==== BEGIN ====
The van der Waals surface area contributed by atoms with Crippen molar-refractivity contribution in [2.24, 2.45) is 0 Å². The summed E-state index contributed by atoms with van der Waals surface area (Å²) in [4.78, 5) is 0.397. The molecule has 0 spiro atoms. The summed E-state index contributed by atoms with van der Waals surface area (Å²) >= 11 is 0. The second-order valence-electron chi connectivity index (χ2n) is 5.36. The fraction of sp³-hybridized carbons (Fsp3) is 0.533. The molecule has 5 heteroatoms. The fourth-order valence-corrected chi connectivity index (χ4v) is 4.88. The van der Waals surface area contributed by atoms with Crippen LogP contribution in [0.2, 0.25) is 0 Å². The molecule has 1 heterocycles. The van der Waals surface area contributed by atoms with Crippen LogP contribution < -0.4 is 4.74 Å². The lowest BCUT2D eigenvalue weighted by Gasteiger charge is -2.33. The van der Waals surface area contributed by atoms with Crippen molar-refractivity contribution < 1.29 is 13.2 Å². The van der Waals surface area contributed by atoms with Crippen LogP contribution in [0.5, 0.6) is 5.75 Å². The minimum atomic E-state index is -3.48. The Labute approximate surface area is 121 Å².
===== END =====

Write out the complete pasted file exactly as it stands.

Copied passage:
The van der Waals surface area contributed by atoms with Crippen molar-refractivity contribution in [2.24, 2.45) is 0 Å². The summed E-state index contributed by atoms with van der Waals surface area (Å²) in [4.78, 5) is 0.397. The molecule has 0 spiro atoms. The summed E-state index contributed by atoms with van der Waals surface area (Å²) >= 11 is 0. The second-order valence-electron chi connectivity index (χ2n) is 5.36. The fraction of sp³-hybridized carbons (Fsp3) is 0.533. The molecule has 5 heteroatoms. The fourth-order valence-corrected chi connectivity index (χ4v) is 4.88. The van der Waals surface area contributed by atoms with Crippen LogP contribution in [0.2, 0.25) is 0 Å². The molecule has 1 heterocycles. The van der Waals surface area contributed by atoms with Crippen LogP contribution < -0.4 is 4.74 Å². The lowest BCUT2D eigenvalue weighted by Gasteiger charge is -2.33. The van der Waals surface area contributed by atoms with Crippen molar-refractivity contribution < 1.29 is 13.2 Å². The van der Waals surface area contributed by atoms with Crippen LogP contribution in [0.5, 0.6) is 5.75 Å². The minimum atomic E-state index is -3.48. The Labute approximate surface area is 121 Å².